- Russia sanctions to support freight
- Slow oil demand growth may cap gains
A recent news article published in the Platts states that two tier freight market may keep global tanker rates firm into 2023.
Global tankers freight
Global tankers freight across clean and dirty products segments will likely be firm in 2023 but unlike the spectacular gains made in 2022, rates would face challenges due to possible crude production cuts and costlier oil prices, analysts said.
Longer voyages, slower growth in fleet and a two-tier market where only a specific fleet moves Russian oil will support freight, while costlier cargoes and uncertainty over China demand will cap gains, they said.
The tanker market faces a more difficult start next year, unlike the stellar gains made in the second half of 2022, but a return to the depressed levels of 2021 seem highly unlikely, said Ole-Rikard Hammer, an Oslo-based senior analyst for oil and tankers with Arctic Securities.
London-based Maritime Strategies International has forecast the daily average spot VLCC earnings at $62,300 during the next quarter, considering voyages to China from the US and the Persian Gulf, compared with $73,500 in the third quarter of 2022. It has forecast that the estimated Q3 LR2 earnings of $34,400/d on the Persian Gulf-Japan route may rise to $42,800 in Q1 2023.
The International Maritime Organization’s proposed ratings on carbon intensity will also come into force next year and chartering executives told S&P Global Commodity Insights that the IMO’s calculation methodology is unfavorable to floating storage and shorter voyages, which may become costlier.
However, the broader outlook remains bullish for shipowners as long as sanctions against Russia are in place, said Enrico Paglia, a Genoa-based research manager with shipping brokerage and consultancy Banchero Costa, or Bancosta. He said this is due to the reorganization of trade on much longer distances for both crude and petroleum products.
MSI’s London-based director, Tim Smith, has said in a report that due to these longer voyages, demand for ships, including ton miles, grew faster this year at 8% compared with oil itself around 2%.
A two-tier market
Suezmax shipments from the Persian Gulf to Europe have nearly doubled since Russia invaded Ukraine in February, according to Platts cFlow ship and commodity tracking software from S&P Global.
The Baltic and Black Sea loadings command a hefty premium not only due to the war risk but also because of shifting trade patterns where shipments from the US Gulf and West Africa to Europe have become much more frequent. Higher earnings are pulling ships to West from East.
Russian exports increasingly move long-haul to Asia while the EU’s replacement cargoes come from the US, the Middle East and, in the case of diesel, even from China, said Hammer.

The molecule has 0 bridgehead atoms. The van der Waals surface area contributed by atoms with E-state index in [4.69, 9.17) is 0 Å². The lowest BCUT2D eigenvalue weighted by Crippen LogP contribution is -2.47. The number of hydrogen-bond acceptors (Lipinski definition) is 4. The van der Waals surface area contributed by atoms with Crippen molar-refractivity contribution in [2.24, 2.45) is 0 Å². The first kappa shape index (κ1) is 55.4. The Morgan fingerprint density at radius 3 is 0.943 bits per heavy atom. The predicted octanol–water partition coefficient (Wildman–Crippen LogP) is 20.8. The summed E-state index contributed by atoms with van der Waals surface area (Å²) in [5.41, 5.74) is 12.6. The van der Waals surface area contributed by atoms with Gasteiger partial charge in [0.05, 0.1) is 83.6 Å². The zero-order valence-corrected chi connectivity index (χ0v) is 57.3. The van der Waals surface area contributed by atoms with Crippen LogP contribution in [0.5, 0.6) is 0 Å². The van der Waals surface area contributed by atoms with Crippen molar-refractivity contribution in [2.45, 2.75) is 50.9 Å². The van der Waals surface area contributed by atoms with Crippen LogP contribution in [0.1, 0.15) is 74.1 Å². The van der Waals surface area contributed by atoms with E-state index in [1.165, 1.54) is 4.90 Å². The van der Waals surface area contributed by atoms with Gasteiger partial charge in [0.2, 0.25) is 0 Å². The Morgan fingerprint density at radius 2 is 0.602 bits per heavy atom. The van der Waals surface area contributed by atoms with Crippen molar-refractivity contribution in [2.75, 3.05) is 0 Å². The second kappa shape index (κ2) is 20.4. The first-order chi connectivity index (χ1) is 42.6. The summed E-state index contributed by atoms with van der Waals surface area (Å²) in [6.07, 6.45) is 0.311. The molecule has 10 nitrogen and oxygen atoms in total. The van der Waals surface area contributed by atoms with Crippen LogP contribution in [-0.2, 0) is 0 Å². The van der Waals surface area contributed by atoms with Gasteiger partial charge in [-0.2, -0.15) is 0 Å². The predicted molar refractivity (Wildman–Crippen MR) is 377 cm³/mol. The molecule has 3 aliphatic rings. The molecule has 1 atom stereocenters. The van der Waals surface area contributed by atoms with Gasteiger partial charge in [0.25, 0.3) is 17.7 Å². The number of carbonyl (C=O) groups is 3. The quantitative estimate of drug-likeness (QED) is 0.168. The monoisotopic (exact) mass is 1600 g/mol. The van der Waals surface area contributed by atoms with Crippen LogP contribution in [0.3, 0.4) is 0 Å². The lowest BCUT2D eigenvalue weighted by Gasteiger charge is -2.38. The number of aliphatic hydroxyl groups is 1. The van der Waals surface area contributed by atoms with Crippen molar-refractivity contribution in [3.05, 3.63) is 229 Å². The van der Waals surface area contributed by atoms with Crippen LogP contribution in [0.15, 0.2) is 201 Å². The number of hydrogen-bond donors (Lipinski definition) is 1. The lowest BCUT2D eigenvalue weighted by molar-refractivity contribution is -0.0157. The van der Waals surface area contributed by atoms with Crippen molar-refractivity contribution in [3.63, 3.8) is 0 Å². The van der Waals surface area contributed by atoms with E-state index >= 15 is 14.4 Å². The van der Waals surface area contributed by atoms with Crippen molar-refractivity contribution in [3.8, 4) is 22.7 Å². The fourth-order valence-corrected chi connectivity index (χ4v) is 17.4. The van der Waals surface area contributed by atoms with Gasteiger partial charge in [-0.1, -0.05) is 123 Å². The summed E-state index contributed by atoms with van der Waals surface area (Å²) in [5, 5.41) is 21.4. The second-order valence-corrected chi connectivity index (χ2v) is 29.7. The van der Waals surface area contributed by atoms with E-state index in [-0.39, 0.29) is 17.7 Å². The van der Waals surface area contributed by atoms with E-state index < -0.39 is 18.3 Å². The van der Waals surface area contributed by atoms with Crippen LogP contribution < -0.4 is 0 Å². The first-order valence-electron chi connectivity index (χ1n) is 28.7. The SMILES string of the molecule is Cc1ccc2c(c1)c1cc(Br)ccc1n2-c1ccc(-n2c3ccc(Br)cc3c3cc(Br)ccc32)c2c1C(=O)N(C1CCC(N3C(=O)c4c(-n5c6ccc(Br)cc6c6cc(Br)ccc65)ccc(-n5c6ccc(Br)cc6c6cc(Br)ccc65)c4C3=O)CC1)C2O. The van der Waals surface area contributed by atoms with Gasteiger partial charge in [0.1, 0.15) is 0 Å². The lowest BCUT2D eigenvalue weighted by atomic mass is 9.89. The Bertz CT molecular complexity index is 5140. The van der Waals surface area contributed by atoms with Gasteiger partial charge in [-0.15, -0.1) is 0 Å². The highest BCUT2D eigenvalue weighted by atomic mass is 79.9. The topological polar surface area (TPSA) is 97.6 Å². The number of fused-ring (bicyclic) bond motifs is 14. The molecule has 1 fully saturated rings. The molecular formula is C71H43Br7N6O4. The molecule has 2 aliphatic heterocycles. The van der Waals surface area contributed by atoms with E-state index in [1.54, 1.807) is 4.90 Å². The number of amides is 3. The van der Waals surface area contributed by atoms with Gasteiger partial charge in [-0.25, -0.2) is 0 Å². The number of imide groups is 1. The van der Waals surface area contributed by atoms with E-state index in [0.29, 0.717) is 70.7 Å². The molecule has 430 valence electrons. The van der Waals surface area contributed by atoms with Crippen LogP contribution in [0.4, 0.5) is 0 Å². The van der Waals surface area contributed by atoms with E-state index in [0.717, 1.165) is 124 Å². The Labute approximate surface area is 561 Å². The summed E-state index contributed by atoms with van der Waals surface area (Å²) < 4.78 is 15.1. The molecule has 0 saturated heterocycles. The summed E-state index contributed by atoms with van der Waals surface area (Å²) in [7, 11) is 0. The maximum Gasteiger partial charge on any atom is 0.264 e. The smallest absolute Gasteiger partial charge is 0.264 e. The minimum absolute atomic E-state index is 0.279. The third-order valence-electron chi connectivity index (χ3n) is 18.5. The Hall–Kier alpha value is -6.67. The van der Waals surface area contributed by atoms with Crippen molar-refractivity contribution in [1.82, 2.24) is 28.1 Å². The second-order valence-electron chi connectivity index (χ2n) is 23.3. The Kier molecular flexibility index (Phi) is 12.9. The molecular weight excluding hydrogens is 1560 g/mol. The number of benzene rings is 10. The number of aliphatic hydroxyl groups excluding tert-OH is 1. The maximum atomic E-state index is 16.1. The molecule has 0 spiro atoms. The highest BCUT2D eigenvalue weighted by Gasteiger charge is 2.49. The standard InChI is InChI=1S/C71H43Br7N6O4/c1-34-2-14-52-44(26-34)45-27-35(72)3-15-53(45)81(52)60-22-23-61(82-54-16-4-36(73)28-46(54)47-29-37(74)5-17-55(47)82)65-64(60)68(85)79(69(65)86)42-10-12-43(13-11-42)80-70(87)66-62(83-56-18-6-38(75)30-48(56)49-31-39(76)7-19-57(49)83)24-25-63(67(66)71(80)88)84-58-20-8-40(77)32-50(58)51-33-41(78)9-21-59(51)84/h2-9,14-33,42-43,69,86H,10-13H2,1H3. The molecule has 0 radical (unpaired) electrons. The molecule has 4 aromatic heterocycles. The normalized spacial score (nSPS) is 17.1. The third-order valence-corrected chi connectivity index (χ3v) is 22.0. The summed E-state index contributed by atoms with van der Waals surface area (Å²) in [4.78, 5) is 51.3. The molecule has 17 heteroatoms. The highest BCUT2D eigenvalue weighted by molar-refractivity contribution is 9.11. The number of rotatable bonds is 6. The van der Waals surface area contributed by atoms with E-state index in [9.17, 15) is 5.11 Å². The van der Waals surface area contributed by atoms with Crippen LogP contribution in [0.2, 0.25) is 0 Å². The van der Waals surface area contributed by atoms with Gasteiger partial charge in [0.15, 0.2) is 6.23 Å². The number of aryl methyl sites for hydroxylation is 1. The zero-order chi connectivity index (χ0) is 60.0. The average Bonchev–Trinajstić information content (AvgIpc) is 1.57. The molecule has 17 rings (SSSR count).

For refined products, the price cap and sanctions on Russia will be effective only in February 2023 and that could further boost demand from elsewhere, added Paglia.
There is no pressure from order books with the dirty tankers fleet expected to grow just 1% next year after a 4% growth in 2022, and the growth for the products tanker fleet will slow down to 2%, according to Bancosta’s estimates. At current earnings, there will be little or no scrapping of tankers, added Hammer.
Mainstream tankers’ supply is tightening due to an expanding dedicated “shadow fleet” for Russia.
“If pre-invasion Russian oil exports used 11% of the world’s Aframax-Dirty LR2 fleet, a full rerouting of its crude to Asia could use 20%-40% of non-EU/G7 owned ships of this class,” according to estimates by IHS, now part of S&P Global.
Shipping brokerage Braemar estimates that 50 Aframaxes and LR2s and 10 Suezmaxes are controlled by Russian companies and this year saw 35 Aframaxes and LR2s, 20 Suezmaxes and 15 VLCCs aged 15 years or more being sold to unidentified firms — suspected for carrying Russian barrels.
This will offset lower traffic of those ships on the Kozmino-Asia routes that comply with Western sanctions on Russia.
Oil demand growth
Freight will face hurdles to reach the next highs despite these bullish factors because oil demand is now growing at a slower rate, as Arctic’s Hammer pointed out.
The International Energy Agency has slashed its demand growth forecast for next year and so has OPEC+, which also reduced output by 2 million b/d in November. Russia is also considering a separate oil production cut of up to 7% in retaliation to the price caps imposed on its exports, Deputy Prime Minister Alexander Novak said in the week ended Dec. 24.
Lower oil output and higher prices, a global economic slowdown and rising inflation can potentially slow down seaborne trade.
Furthermore, the drawdown in US strategic inventories is poised to end after adding more than 200 million barrels to commercial stocks this year, said Hammer.
Just as a full-scale Russia-Ukraine war was not expected by many during this time last year, similarly there are several unknowns at present as shipping moves into 2023.
Recessionary trends in the EU and the US, the strength of the dollar and the reopening of China will be key factors that would determine the direction of tanker freight, said Paglia.
Several greenfield and expanded refineries such as Kuwait’s Al Zour, Saudi Arabia’s Jazan, Iraq’s Karbala and Oman’s Duqm will potentially create a huge incremental supply of petroleum products but their actual output and subsequent demand for tankers will hinge on how these uncertainties pan out.
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